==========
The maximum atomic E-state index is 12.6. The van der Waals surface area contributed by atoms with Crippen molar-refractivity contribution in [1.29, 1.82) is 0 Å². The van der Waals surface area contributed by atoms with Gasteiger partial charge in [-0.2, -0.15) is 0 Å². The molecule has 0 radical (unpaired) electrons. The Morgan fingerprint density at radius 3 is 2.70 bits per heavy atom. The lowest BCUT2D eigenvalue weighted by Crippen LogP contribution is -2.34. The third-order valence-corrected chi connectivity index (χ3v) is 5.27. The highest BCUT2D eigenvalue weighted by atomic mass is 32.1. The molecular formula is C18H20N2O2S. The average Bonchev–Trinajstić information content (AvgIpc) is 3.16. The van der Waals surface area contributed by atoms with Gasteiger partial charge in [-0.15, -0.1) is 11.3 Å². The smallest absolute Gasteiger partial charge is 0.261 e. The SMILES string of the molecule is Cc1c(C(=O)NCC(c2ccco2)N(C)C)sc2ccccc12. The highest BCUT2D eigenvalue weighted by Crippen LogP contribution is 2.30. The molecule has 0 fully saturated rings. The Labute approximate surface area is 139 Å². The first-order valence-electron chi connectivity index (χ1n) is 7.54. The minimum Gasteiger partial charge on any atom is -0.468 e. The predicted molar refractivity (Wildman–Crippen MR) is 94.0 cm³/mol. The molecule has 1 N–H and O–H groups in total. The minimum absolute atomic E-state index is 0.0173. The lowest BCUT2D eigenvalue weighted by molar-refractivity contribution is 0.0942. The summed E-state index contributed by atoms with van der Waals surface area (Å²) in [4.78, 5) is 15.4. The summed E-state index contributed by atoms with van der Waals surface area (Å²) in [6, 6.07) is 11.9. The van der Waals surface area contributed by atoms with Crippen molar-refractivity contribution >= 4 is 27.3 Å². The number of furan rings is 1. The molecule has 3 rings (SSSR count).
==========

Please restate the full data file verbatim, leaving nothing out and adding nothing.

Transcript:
The maximum atomic E-state index is 12.6. The van der Waals surface area contributed by atoms with Crippen molar-refractivity contribution in [1.29, 1.82) is 0 Å². The van der Waals surface area contributed by atoms with Gasteiger partial charge in [-0.2, -0.15) is 0 Å². The molecule has 0 radical (unpaired) electrons. The Morgan fingerprint density at radius 3 is 2.70 bits per heavy atom. The lowest BCUT2D eigenvalue weighted by Crippen LogP contribution is -2.34. The third-order valence-corrected chi connectivity index (χ3v) is 5.27. The highest BCUT2D eigenvalue weighted by atomic mass is 32.1. The molecular formula is C18H20N2O2S. The average Bonchev–Trinajstić information content (AvgIpc) is 3.16. The van der Waals surface area contributed by atoms with Gasteiger partial charge in [-0.15, -0.1) is 11.3 Å². The smallest absolute Gasteiger partial charge is 0.261 e. The SMILES string of the molecule is Cc1c(C(=O)NCC(c2ccco2)N(C)C)sc2ccccc12. The highest BCUT2D eigenvalue weighted by Crippen LogP contribution is 2.30. The molecule has 0 fully saturated rings. The Labute approximate surface area is 139 Å². The first-order valence-electron chi connectivity index (χ1n) is 7.54. The minimum Gasteiger partial charge on any atom is -0.468 e. The predicted molar refractivity (Wildman–Crippen MR) is 94.0 cm³/mol. The molecule has 1 N–H and O–H groups in total. The minimum absolute atomic E-state index is 0.0173. The lowest BCUT2D eigenvalue weighted by molar-refractivity contribution is 0.0942. The summed E-state index contributed by atoms with van der Waals surface area (Å²) in [4.78, 5) is 15.4. The summed E-state index contributed by atoms with van der Waals surface area (Å²) in [6, 6.07) is 11.9. The van der Waals surface area contributed by atoms with Crippen molar-refractivity contribution >= 4 is 27.3 Å². The number of furan rings is 1. The molecule has 3 rings (SSSR count).